Do some of your child’s behaviours or reactions ever leave you scratching your head? Maybe you’ve noticed that their responses don’t seem typical for a child of their age or development. Your child may have sensory issues.
I still remember how helpless I felt watching our oldest daughter struggle when she was younger. Gracelyn came to us when she was just three days old, weighing 4 pounds and 14 ounces. It was love at first sight!
As she grew a bit older, some of her behaviours baffled us. She would spin around and around and around and never seemed to get dizzy. She would strip off her clothes in winter to put on a bathing suit just as we were about to walk out to door to get groceries. When we finally did get out the door to go shopping, she would reach out and touch everything on the shelves and even sometimes touch people as we walked past.
Gracelyn had a freakishly high pain tolerance and it would sometimes lead to injury as she also seemed to have no concept of danger. She broke things by accident because she wasn’t aware of her own strength.
One of the many things she broke was the necklace I had worn at my wedding. I knew it was just a “thing”, but I cried nonetheless.
She would have meltdowns for what seemed to be no reason. She pulled down all the decorations in her room and started to pick holes in her walls. This girl was the pickiest eater I had ever met. To this day, the only fruit she has ever eaten is a banana. She didn’t seem to have any attention span and would flit from one activity to another, leaving a huge mess behind her everywhere she went.
She preferred to be upside down to being right side up. And upside down is how I was starting to feel my life was while I tried to figure out how to parent her!
Does my child have sensory issues?
If you’re a parent or caregiver who’s wondering if sensory might be the answer to some of the challenging behaviours you are experiencing with your child, I’ve put together a list that may help end the mystery or at least get you on the right path to uncovering answers for your child.
Note that some of the items on the list seem to contradict each other. That’s because in each of the sensory systems, your child can be hypersensitive or hyposensitive, meaning that they can be sensory seeking or sensory avoiding.
To make things even more confusing, a child can be sensory seeking in one sensory system and sensory avoiding in another!
Signs Your Child has Sensory Issues:
Does your child…
- Chew on their sleeves or pencils
- Complain of tags or seams in clothing or socks
- Seem hungry all the time or never seem hungry
- Have a hard time falling asleep
- Cover their ears to block out noise
- Spin in circles and never get dizzy
- Bounce off the walls
- Hide under desks or tables
- Have frequent meltdowns over seemingly small things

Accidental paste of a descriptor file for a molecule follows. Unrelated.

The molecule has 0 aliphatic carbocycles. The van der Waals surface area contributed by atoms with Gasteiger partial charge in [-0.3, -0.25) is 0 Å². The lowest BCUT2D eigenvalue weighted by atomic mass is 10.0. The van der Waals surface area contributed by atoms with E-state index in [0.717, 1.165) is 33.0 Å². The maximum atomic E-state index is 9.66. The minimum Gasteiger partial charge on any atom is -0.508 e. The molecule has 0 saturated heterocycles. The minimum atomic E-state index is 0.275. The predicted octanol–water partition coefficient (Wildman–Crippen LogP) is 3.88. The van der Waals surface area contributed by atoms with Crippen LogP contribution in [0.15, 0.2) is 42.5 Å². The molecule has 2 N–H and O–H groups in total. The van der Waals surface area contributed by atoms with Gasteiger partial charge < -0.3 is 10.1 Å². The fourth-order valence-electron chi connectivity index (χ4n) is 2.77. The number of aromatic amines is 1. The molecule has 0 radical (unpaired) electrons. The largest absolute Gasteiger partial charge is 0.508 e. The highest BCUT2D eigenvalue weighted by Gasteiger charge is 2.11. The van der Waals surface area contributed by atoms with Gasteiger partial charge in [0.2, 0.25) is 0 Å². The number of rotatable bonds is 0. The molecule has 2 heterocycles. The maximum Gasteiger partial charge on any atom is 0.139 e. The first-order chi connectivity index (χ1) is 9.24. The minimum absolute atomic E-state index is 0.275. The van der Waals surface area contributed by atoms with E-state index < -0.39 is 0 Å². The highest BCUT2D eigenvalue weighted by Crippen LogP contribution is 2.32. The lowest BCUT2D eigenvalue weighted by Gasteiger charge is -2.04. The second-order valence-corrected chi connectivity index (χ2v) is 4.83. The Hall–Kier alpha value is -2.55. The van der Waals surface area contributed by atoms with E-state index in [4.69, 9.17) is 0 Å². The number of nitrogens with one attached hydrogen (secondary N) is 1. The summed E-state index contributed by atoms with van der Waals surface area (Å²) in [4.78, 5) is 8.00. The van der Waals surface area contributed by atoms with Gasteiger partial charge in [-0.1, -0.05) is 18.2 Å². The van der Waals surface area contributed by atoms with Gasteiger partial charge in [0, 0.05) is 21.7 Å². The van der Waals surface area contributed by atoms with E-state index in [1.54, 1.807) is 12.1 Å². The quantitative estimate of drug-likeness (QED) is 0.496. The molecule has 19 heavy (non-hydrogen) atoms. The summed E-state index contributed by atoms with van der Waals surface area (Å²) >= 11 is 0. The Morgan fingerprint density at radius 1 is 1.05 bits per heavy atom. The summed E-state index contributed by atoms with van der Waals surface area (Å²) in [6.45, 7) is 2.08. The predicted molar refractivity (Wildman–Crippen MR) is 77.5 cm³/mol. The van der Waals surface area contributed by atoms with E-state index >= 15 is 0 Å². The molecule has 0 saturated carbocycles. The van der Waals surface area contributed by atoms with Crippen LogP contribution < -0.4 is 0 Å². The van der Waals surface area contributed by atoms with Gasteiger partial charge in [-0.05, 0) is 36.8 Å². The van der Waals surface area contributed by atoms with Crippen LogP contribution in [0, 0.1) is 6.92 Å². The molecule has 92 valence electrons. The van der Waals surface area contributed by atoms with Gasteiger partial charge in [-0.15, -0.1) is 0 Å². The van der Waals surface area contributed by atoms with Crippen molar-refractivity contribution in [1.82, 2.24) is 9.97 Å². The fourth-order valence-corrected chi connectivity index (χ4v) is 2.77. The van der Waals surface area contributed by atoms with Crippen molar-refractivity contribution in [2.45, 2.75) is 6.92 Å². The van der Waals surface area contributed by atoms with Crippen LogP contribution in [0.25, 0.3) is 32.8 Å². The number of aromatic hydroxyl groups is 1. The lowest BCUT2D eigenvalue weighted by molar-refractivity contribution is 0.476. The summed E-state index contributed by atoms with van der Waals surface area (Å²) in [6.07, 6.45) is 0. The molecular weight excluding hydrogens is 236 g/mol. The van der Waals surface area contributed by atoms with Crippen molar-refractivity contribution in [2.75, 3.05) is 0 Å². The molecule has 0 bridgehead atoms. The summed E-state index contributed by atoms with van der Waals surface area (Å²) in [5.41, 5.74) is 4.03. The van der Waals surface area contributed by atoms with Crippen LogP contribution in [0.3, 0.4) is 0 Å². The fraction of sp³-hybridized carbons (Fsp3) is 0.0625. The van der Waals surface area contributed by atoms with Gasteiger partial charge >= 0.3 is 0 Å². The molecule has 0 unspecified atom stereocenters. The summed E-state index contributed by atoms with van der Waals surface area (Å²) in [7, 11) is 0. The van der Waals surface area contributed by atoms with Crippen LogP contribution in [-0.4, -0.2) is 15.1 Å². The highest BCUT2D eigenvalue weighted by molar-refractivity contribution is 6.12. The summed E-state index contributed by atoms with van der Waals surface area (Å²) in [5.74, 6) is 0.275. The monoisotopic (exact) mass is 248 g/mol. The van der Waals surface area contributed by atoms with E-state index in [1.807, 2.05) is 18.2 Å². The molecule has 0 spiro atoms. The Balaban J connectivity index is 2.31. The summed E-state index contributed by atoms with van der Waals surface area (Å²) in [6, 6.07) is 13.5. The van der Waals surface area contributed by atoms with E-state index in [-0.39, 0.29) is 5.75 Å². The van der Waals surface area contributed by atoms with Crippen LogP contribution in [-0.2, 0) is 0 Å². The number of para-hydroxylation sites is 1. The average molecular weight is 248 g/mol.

- Seem overly picky or have sensitivity to food textures or tastes
- Want to wear gymnastic suits or bathing suits rather than clothes
- Get distracted by background noise
- Complain of headaches
- Avoid getting their hands or face messy
- Need to touch everything
- Seem to not understand their own strength
- Avoid hugs or hug too hard
- Have difficulty concentrating
- Cry about lights or sun being too bright
- Tire easily
- Complain often of being too hot or too cold
- Avoid grooming
- Have a super high or super low pain tolerance
- Gag easily
- Avoid or seek out certain smells or textures
- Have poor body awareness
- Seem clumsy
- Accidentally break things
- Take their shoes and socks off at every chance
- Hang upside down
- Fear climbing or spinning
- Constantly move
- Prone to motion sickness or becomes dizzy easily
- Wet the bed
- Speak loudly (does not seem to have volume control)?
If you found yourself nodding at some of the items on this list, your child may be struggling with sensory issues or challenges. They may even have Sensory Processing Disorder. Speak to your child’s doctor or seek out the advice of an Occupational Therapist to help confirm this.
In the meantime, arm yourself with knowledge and strategies to help your child.
Can a child have sensory issues and not be autistic?
It is common for children on the autism spectrum to have sensory issues or SPD (sensory processing disorder). However, not all children with SPD have autism. In fact, many children with sensory issues do not have autism.
SPD is often a secondary diagnosis to autism, ADHD, RAD, and FASD. It is also found in children without any other diagnosis.
How can I help my child with sensory issues?
The most important step is to increase your knowledge about sensory. This will allow you to not only have the tools and skills to be able to help your child, but give you a deeper understanding of why their responses are the way they are.
Join me for a free 5 part email series Sensory Solutions and Activities. This will give you a solid foundation in sensory basics along with helpful tips and you’ll get the Sensory System Behaviours Easy Reference Cards.
Learn what you can. Here are some of the best books on sensory processing for parents.
Teach your child about sensory processing so that they have the language to better explain themselves. This will also help them understand their sensory signals and preferences.
This will start you on the path towards better understanding of your child’s sensory issues. You will gain the tools you need to be able to help them. Life for them and for you will start getting easier.
It can be overwhelming in the beginning, but trust me, it gets better. Our daughter (and 4 of our other kids who also turned out to have SPD) are all doing amazing now. There is so much hope.